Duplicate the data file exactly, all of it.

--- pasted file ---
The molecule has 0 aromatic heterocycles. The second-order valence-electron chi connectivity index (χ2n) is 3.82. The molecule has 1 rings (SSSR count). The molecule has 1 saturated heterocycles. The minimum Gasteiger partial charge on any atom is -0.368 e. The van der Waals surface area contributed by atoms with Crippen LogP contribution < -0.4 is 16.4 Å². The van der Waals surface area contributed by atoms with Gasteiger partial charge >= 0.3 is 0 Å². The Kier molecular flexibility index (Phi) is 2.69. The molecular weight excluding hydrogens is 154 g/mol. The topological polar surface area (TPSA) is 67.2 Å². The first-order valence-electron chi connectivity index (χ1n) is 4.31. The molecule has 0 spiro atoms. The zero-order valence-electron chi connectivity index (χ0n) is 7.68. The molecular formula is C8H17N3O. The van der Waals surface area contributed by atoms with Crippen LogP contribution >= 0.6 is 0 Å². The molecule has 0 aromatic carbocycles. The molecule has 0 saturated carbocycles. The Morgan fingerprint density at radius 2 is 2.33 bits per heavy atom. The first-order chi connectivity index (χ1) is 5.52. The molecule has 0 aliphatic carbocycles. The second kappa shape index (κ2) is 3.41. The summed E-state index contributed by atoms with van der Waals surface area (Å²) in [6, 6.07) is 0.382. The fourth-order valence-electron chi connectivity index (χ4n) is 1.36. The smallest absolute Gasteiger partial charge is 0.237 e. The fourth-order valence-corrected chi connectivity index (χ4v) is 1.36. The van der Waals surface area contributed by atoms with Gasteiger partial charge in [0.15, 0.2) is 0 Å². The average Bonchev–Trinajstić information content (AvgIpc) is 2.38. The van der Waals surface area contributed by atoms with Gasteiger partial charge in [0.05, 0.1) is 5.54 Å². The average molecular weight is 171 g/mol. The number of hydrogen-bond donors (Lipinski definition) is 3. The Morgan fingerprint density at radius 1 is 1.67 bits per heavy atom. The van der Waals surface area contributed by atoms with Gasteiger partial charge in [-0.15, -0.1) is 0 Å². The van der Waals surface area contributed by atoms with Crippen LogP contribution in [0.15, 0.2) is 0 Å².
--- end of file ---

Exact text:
The molecule has 0 aromatic heterocycles. The second-order valence-electron chi connectivity index (χ2n) is 3.82. The molecule has 1 rings (SSSR count). The molecule has 1 saturated heterocycles. The minimum Gasteiger partial charge on any atom is -0.368 e. The van der Waals surface area contributed by atoms with Crippen LogP contribution < -0.4 is 16.4 Å². The van der Waals surface area contributed by atoms with Gasteiger partial charge >= 0.3 is 0 Å². The Kier molecular flexibility index (Phi) is 2.69. The molecular weight excluding hydrogens is 154 g/mol. The topological polar surface area (TPSA) is 67.2 Å². The first-order valence-electron chi connectivity index (χ1n) is 4.31. The molecule has 0 spiro atoms. The zero-order valence-electron chi connectivity index (χ0n) is 7.68. The molecular formula is C8H17N3O. The van der Waals surface area contributed by atoms with Crippen LogP contribution >= 0.6 is 0 Å². The molecule has 0 aromatic carbocycles. The molecule has 0 saturated carbocycles. The Morgan fingerprint density at radius 2 is 2.33 bits per heavy atom. The first-order chi connectivity index (χ1) is 5.52. The molecule has 0 aliphatic carbocycles. The second kappa shape index (κ2) is 3.41. The summed E-state index contributed by atoms with van der Waals surface area (Å²) in [6, 6.07) is 0.382. The fourth-order valence-electron chi connectivity index (χ4n) is 1.36. The smallest absolute Gasteiger partial charge is 0.237 e. The fourth-order valence-corrected chi connectivity index (χ4v) is 1.36. The van der Waals surface area contributed by atoms with Gasteiger partial charge in [0.15, 0.2) is 0 Å². The average Bonchev–Trinajstić information content (AvgIpc) is 2.38. The van der Waals surface area contributed by atoms with Gasteiger partial charge in [0.05, 0.1) is 5.54 Å². The average molecular weight is 171 g/mol. The number of hydrogen-bond donors (Lipinski definition) is 3. The Morgan fingerprint density at radius 1 is 1.67 bits per heavy atom. The van der Waals surface area contributed by atoms with Gasteiger partial charge in [-0.15, -0.1) is 0 Å². The van der Waals surface area contributed by atoms with Crippen LogP contribution in [0.15, 0.2) is 0 Å².